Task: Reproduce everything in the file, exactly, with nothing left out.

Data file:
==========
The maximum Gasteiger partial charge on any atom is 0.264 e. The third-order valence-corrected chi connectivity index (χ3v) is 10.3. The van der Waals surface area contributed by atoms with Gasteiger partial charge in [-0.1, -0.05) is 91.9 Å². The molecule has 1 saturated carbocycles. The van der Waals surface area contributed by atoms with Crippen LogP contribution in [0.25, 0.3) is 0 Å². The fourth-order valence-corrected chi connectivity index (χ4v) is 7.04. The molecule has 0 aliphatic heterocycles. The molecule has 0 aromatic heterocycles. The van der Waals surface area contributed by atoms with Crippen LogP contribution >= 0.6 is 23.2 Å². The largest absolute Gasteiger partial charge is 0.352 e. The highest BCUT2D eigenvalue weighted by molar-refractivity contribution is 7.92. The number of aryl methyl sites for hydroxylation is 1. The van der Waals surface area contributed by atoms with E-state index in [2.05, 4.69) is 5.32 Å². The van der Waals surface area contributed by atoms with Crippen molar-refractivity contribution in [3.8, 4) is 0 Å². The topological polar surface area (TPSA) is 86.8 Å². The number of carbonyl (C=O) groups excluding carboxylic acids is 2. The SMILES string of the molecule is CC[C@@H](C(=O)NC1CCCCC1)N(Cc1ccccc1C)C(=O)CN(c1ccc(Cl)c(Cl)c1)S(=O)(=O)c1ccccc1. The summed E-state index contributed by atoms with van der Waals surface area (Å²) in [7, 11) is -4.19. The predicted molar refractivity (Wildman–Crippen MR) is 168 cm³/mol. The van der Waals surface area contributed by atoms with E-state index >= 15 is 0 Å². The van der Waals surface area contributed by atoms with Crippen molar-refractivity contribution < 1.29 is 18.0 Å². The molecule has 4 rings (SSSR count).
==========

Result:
The maximum Gasteiger partial charge on any atom is 0.264 e. The third-order valence-corrected chi connectivity index (χ3v) is 10.3. The van der Waals surface area contributed by atoms with Gasteiger partial charge in [-0.1, -0.05) is 91.9 Å². The molecule has 1 saturated carbocycles. The van der Waals surface area contributed by atoms with Crippen LogP contribution in [0.25, 0.3) is 0 Å². The fourth-order valence-corrected chi connectivity index (χ4v) is 7.04. The molecule has 0 aliphatic heterocycles. The molecule has 0 aromatic heterocycles. The van der Waals surface area contributed by atoms with Crippen LogP contribution >= 0.6 is 23.2 Å². The largest absolute Gasteiger partial charge is 0.352 e. The highest BCUT2D eigenvalue weighted by molar-refractivity contribution is 7.92. The number of aryl methyl sites for hydroxylation is 1. The van der Waals surface area contributed by atoms with E-state index in [2.05, 4.69) is 5.32 Å². The van der Waals surface area contributed by atoms with Crippen molar-refractivity contribution in [3.8, 4) is 0 Å². The topological polar surface area (TPSA) is 86.8 Å². The number of carbonyl (C=O) groups excluding carboxylic acids is 2. The SMILES string of the molecule is CC[C@@H](C(=O)NC1CCCCC1)N(Cc1ccccc1C)C(=O)CN(c1ccc(Cl)c(Cl)c1)S(=O)(=O)c1ccccc1. The summed E-state index contributed by atoms with van der Waals surface area (Å²) in [7, 11) is -4.19. The predicted molar refractivity (Wildman–Crippen MR) is 168 cm³/mol. The van der Waals surface area contributed by atoms with E-state index >= 15 is 0 Å². The van der Waals surface area contributed by atoms with Crippen molar-refractivity contribution < 1.29 is 18.0 Å². The molecule has 4 rings (SSSR count).